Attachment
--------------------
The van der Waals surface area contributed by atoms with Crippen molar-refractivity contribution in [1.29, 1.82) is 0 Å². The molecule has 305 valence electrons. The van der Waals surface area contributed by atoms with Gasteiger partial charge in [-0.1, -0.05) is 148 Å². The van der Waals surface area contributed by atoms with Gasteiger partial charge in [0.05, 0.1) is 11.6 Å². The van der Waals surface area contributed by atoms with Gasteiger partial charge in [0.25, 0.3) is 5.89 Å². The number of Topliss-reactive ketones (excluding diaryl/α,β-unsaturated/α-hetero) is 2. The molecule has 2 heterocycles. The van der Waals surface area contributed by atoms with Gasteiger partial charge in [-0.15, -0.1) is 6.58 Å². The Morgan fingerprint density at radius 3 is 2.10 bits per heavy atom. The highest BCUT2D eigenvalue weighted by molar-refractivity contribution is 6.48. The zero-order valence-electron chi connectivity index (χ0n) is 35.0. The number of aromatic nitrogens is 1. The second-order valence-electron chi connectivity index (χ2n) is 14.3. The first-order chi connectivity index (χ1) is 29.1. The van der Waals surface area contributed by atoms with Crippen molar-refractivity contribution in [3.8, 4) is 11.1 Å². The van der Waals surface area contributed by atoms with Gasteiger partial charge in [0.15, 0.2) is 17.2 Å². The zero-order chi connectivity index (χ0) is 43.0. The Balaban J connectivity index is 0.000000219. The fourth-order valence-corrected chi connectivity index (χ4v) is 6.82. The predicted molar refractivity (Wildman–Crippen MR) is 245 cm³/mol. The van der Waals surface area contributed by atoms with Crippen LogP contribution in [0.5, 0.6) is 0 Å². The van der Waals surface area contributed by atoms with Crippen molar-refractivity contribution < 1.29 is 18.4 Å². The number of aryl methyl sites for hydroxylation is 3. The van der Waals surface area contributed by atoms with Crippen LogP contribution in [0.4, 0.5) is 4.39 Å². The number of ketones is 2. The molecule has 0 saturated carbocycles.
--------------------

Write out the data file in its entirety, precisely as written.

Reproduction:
The van der Waals surface area contributed by atoms with Crippen molar-refractivity contribution in [1.29, 1.82) is 0 Å². The molecule has 305 valence electrons. The van der Waals surface area contributed by atoms with Gasteiger partial charge in [-0.1, -0.05) is 148 Å². The van der Waals surface area contributed by atoms with Gasteiger partial charge in [0.05, 0.1) is 11.6 Å². The van der Waals surface area contributed by atoms with Gasteiger partial charge in [0.25, 0.3) is 5.89 Å². The number of Topliss-reactive ketones (excluding diaryl/α,β-unsaturated/α-hetero) is 2. The molecule has 2 heterocycles. The van der Waals surface area contributed by atoms with Gasteiger partial charge in [-0.15, -0.1) is 6.58 Å². The Morgan fingerprint density at radius 3 is 2.10 bits per heavy atom. The highest BCUT2D eigenvalue weighted by molar-refractivity contribution is 6.48. The zero-order valence-electron chi connectivity index (χ0n) is 35.0. The number of aromatic nitrogens is 1. The second-order valence-electron chi connectivity index (χ2n) is 14.3. The first-order chi connectivity index (χ1) is 29.1. The van der Waals surface area contributed by atoms with Crippen molar-refractivity contribution in [3.8, 4) is 11.1 Å². The van der Waals surface area contributed by atoms with Gasteiger partial charge in [0.15, 0.2) is 17.2 Å². The zero-order chi connectivity index (χ0) is 43.0. The Balaban J connectivity index is 0.000000219. The fourth-order valence-corrected chi connectivity index (χ4v) is 6.82. The predicted molar refractivity (Wildman–Crippen MR) is 245 cm³/mol. The van der Waals surface area contributed by atoms with Crippen LogP contribution in [0.5, 0.6) is 0 Å². The van der Waals surface area contributed by atoms with Crippen molar-refractivity contribution < 1.29 is 18.4 Å². The number of aryl methyl sites for hydroxylation is 3. The van der Waals surface area contributed by atoms with Crippen LogP contribution in [0.4, 0.5) is 4.39 Å². The number of ketones is 2. The molecule has 0 saturated carbocycles.